Archiving Workflow

I’ve been doing a lot of archiving the last couple of days, and a friend was asking me questions about it last night, so I thought I’d share what my workflow is. First, I’ll start off with what I do when I get back from a photo shoot and it’s time to ingest the photos to my local computer:

  1. When I complete an event, I will immediately copy all images to the computer in a directory named with the date and a summary of whatever the subject is. I use a four-digit year first, followed by a two-digit month and two-digit day. This will ensure that when they are sorted in alphabetical order by the computer, they will also fall in chronological order. Because I’ve been doing it this way for so many years, even stuff from way back when will stay in the proper order. For example, I photographed Amanda Bynes Sunday, so the folder for that shoot is called “20070826 amanda bynes.” These folders for the assignments are on external hard drives. I’ve got tons of ’em, and they keep getting less expensive and their capacity keeps increasing. Therefore, I just keep buying new hard drives when the old ones fill up.
  2. To import the images, I use iView Media Pro. It’s not a perfect program, but it’s been pretty good for me. I have iView generate 480 pixel thumbnails with each image, and I’ll assign basic metadata as I import the images. To get them to the computer, I use iView Media Pro’s File > Import Items > From Camera…, whose shortcut is Command-U. Once they are on the hard drive, I’ll eject the compact flash card, and keep that on hand with images still on it, until I’m sure everything is where it should be on my computer.
  3. I add metadata using iView Media Pro that is more specific than in step 2. I will assign keywords here, and I will also write a general caption that can be applied to all images. After I do this, I’ll sync the annotations, which is a step that iView requires to embed the metadata with the actual file itself.
  4. I’ll do a quick slideshow in iView, in which I will assign a one-star rating to anything that I think deserves further consideration. I’ll re-sync the annotations so that the ratings are embedded with the files as well. Oftentimes, I’ll send my selected images to Aperture, using an Automator program that automatically sends them. Sometimes I’ll process the file using Photoshop. Either way, this concludes the steps necessary to get the images onto the computer.
  5. I’ll save the iView catalog, which will be named with the same name as the directory where the images are store.

When it’s time to burn images to DVD, here are my steps.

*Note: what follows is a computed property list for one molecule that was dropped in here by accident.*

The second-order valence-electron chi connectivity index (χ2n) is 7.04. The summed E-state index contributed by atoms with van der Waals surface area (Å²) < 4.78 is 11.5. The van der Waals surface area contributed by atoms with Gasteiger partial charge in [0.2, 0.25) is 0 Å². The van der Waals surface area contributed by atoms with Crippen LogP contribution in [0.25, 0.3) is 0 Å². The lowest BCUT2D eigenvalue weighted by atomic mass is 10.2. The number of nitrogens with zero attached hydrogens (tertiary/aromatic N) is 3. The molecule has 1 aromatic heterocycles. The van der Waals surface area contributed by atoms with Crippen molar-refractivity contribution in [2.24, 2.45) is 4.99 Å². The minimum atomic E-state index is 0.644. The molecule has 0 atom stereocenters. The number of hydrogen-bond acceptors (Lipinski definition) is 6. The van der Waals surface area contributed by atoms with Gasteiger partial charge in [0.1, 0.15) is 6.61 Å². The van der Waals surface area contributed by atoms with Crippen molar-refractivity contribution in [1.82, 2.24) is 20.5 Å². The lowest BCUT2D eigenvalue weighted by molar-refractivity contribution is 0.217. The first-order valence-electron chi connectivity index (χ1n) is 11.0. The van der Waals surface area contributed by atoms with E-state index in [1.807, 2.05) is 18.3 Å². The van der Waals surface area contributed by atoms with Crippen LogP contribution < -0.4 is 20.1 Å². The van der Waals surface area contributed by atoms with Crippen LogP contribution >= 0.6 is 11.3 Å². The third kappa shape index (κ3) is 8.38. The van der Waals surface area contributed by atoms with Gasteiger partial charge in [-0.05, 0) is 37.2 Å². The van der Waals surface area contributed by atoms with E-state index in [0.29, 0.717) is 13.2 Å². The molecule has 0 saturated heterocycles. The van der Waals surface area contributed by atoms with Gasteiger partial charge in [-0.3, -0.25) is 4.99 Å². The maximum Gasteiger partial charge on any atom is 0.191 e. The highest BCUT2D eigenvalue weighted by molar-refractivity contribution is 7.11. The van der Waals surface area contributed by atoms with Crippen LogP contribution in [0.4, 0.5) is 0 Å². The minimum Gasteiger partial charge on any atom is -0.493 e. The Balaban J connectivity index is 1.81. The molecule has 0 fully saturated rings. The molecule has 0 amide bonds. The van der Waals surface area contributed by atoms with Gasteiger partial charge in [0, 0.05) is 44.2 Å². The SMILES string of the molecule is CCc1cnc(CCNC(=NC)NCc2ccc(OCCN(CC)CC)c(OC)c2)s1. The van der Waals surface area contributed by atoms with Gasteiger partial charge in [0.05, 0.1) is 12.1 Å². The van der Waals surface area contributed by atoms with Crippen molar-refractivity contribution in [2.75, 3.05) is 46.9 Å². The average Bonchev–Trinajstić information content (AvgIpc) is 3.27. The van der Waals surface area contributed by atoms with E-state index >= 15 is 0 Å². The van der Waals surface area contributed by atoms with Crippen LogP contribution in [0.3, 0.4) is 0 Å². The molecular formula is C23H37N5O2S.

1. I burn my DVD archive disks on a Mac, and I just use the built in disk utility program to do it. So, first, I’ll set up two DVD size disk images using Disk Utility. I just name them Burn Image A and Burn Image B.
  2. In iView Media Pro, I keep an ongoing catalog of the year’s photos that is named with the four digit year first, and then a sequence number. So far, for this year, I have only one of these files and it’s called 2007 001. The reason I add the sequence number is that iView catalogs have a 2GB limit, so when the catalog file size approaches this territory, I’ll create a 2007 002 file. I start out by opening this file. I also open all of the individual catalogs from the above steps so I can drag the images into this ongoing catalog.
  3. My DVD’s all have a sequence number on them, so I can easily find them when I need to access one of the files. The discs have a small six digit number written in the circle around the center. The last disc I burned was 000345. The next one I burn will be 000346. To keep track of which items are on which disc, I’ll establish an iView Media Pro catalog set that matches the disc number. Then I’ll assign that catalog set to a few directories worth of images until I hit about 4.3 gigabytes. Once I reach that number, which is, you guessed it, the amount of data that fits on a DVD, it’s time to add a new catalog set.
  4. I’ll make sure I save my iView file, then I’ll select all the catalog set’s items. Then I’ll use View > Move to New Catalog…, or Command-N, which will create a new catalog with just those items.
  5. Save the new iView catalog with the same name as the catalog set. Because iView Media Pro is buggy, I’ll often check the other catalog I just came from, just to make sure it didn’t remove the items from the year’s catalog. When it does this, which is probably about 1/4 of the time, I just drag them right back in.
  6. Open one of the disk images from step 1 so it is on the desktop.
  7. In iView Media Pro, from your newly created catalog, i.e. 000345, choose Make > Backup/CD-ROM… Choose the disk image and wait several minutes while iView copies the files to that disk image. If it doesn’t fit, which sometimes it doesn’t, I’ll find a couple of images I can get rid of, until it will fit.
  8. Then, I use Disk Utility to burn two copies of the disk image.
  9. After both copies are burned, I will color code the folders in the finder with a blue label. Blue for burned. If I’m ever in desperate need of space on a hard drive, I can safely delete things that are tagged blue.

Whew, that was a long, probably confusing process, but I just thought I’d put that out there. Hope it helps at least one person.

Leave a Reply

%d bloggers like this: